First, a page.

Journal of Cancer Research and Therapeutics

: 2011  |  Volume : 7  |  Issue : 3  |  Page : 336--338

Malignant melanoma with osteoclast-like giant cells: A report of two cases

Garima Goel, Seema Rao, Nita Khurana 
 Department of Pathology, Maulana Azad Medical College, New Delhi, India

Correspondence Address:
Seema Rao
Department of Pathology, Maulana Azad Medical College, New Delhi - 110 002

How to cite this article:
Goel G, Rao S, Khurana N. Malignant melanoma with osteoclast-like giant cells: A report of two cases.J Can Res Ther 2011;7:336-338

How to cite this URL:
Goel G, Rao S, Khurana N. Malignant melanoma with osteoclast-like giant cells: A report of two cases. J Can Res Ther [serial online] 2011 [cited 2019 Oct 23 ];7:336-338
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Osteoclast-like Giant Cells (OGC) associated with giant cell tumor of bone are rarely seen in malignant tumors such as lung cancer, breast cancer, renal cell carcinoma, hepatocellular carcinoma, ovarian cancer, leiomyosarcoma, osteosarcoma, and Malignant Fibrous Histiocytoma (MFH). [1],[2],[3],[4],[5],[6] The presence of OGCs in malignant melanoma has rarely been reported in the literature and may cause misdiagnosis as a histiocytic tumor. Here, we describe two cases of malignant melanoma with presence of OGC.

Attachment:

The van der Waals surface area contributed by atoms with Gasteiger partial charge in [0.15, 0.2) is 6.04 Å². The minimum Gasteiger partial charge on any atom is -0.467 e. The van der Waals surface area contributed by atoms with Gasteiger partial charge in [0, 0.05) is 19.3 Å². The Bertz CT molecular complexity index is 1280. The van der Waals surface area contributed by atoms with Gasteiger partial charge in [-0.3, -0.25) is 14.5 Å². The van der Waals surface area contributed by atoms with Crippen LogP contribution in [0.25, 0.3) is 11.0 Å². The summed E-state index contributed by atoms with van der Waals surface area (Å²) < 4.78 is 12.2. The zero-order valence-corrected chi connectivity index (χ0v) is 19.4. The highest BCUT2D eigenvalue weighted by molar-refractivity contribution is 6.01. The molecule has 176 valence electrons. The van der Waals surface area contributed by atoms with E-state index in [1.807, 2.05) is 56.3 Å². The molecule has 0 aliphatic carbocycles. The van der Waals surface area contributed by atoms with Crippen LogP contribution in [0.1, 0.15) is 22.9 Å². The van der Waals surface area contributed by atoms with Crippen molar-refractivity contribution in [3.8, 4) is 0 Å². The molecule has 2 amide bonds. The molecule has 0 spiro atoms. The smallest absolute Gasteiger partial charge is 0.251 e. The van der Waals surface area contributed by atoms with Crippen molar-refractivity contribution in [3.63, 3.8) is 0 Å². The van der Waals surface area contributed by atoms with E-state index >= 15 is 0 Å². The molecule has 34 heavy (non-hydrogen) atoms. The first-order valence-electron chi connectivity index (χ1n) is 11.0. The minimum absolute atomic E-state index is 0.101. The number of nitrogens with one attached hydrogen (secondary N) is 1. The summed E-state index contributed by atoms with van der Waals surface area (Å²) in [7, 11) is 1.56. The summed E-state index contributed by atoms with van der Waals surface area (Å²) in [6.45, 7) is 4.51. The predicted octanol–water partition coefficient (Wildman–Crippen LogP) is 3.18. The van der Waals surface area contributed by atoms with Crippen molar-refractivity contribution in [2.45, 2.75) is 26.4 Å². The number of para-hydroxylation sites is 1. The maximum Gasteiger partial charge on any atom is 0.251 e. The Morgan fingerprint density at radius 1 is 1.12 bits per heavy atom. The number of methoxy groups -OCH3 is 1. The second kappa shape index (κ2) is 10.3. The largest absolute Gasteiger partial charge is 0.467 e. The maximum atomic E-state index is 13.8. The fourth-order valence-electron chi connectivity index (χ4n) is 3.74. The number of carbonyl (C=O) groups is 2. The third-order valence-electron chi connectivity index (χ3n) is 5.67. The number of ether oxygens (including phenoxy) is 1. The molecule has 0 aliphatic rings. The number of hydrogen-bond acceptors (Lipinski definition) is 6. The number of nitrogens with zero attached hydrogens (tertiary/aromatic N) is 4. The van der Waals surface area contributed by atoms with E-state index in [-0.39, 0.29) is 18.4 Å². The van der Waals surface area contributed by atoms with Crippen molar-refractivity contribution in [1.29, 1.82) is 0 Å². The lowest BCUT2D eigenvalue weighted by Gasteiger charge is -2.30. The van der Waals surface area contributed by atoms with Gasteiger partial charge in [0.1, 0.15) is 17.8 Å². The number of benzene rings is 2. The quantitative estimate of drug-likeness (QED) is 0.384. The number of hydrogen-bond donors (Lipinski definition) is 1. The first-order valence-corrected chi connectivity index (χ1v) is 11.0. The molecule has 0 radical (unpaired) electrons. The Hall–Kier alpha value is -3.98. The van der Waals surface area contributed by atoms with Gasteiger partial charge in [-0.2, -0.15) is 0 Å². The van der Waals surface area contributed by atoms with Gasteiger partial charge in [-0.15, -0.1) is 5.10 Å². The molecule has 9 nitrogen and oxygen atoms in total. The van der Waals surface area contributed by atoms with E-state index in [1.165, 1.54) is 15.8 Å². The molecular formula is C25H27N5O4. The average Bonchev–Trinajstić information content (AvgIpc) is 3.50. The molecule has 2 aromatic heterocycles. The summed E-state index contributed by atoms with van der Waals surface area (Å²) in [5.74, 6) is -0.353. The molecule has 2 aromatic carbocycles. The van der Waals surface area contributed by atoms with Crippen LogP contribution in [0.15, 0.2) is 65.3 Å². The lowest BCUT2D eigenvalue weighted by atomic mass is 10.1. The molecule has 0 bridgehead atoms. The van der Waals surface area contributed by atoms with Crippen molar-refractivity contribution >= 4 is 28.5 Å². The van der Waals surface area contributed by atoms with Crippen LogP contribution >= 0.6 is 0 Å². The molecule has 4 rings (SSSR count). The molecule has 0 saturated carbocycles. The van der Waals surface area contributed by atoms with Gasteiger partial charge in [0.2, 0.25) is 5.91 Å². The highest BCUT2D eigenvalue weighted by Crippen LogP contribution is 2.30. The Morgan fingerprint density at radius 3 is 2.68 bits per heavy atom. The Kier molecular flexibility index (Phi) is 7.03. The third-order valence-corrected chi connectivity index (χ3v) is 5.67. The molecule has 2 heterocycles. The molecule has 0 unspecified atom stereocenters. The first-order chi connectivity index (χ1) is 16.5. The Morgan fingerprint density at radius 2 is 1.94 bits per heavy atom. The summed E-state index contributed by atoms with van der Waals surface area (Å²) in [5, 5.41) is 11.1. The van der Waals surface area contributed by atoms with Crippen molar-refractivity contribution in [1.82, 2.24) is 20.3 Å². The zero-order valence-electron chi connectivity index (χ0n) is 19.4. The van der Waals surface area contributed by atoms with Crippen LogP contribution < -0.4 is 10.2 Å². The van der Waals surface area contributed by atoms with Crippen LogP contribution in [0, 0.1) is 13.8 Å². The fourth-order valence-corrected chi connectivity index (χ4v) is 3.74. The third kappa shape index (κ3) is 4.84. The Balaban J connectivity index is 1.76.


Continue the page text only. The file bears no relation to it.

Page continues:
A 40-year-old male presented with a mass arising from the right nasal cavity since 3 months. Peroperatively, a black coloured soft tissue mass was identified attached to the nasal septum, part of nasal wall, and extending up to the ethmoid sinus and roof of nasal cavity.

Gross examination revealed multiple grey white to dark brown soft tissue bits together measuring 4 × 3 × 2 cm. Cut section of all bits was dark brown. On microscopy, a high-grade malignant tumor comprising plump pleomorphic cells with round to oval nucleus, prominent nucleolus, some multinucleate tumor giant cells, and brisk mitoses was seen. Brown-black melanin pigment was seen in the cytoplasm of many of the tumor cells [Figure 1]a. Few scattered OGCs were seen interspersed with the malignant tumor cells [Figure 1]b. On Immunohistochemistry (IHC), the tumor cells were positive for vimentin, Epithelial Membrane Antigen (EMA), and Human Melanoma Black 45 HMB-45, whereas the OGCs were positive for CD68 and negative for HMB45. A follow-up was available for a period of 2 months after the surgery, and the patient was doing well.{Figure 1}